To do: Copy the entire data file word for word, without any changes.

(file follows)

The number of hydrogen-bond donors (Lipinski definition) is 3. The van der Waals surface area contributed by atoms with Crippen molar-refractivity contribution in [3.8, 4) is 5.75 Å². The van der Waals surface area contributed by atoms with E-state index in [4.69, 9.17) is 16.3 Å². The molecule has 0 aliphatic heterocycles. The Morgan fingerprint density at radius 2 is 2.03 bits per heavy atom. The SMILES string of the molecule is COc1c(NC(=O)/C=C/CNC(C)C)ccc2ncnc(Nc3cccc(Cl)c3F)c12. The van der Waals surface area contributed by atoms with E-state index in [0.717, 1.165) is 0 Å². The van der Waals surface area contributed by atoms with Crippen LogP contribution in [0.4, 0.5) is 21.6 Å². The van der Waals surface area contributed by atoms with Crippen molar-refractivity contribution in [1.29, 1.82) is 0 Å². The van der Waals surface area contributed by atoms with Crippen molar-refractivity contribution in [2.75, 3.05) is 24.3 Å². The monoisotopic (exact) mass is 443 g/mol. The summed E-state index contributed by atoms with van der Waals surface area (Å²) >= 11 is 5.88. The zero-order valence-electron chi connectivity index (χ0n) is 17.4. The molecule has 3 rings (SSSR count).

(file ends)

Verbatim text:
The number of hydrogen-bond donors (Lipinski definition) is 3. The van der Waals surface area contributed by atoms with Crippen molar-refractivity contribution in [3.8, 4) is 5.75 Å². The van der Waals surface area contributed by atoms with E-state index in [4.69, 9.17) is 16.3 Å². The molecule has 0 aliphatic heterocycles. The Morgan fingerprint density at radius 2 is 2.03 bits per heavy atom. The SMILES string of the molecule is COc1c(NC(=O)/C=C/CNC(C)C)ccc2ncnc(Nc3cccc(Cl)c3F)c12. The van der Waals surface area contributed by atoms with E-state index in [0.717, 1.165) is 0 Å². The van der Waals surface area contributed by atoms with Crippen LogP contribution in [0.4, 0.5) is 21.6 Å². The van der Waals surface area contributed by atoms with Crippen molar-refractivity contribution in [1.29, 1.82) is 0 Å². The van der Waals surface area contributed by atoms with Crippen molar-refractivity contribution in [2.75, 3.05) is 24.3 Å². The monoisotopic (exact) mass is 443 g/mol. The summed E-state index contributed by atoms with van der Waals surface area (Å²) >= 11 is 5.88. The zero-order valence-electron chi connectivity index (χ0n) is 17.4. The molecule has 3 rings (SSSR count).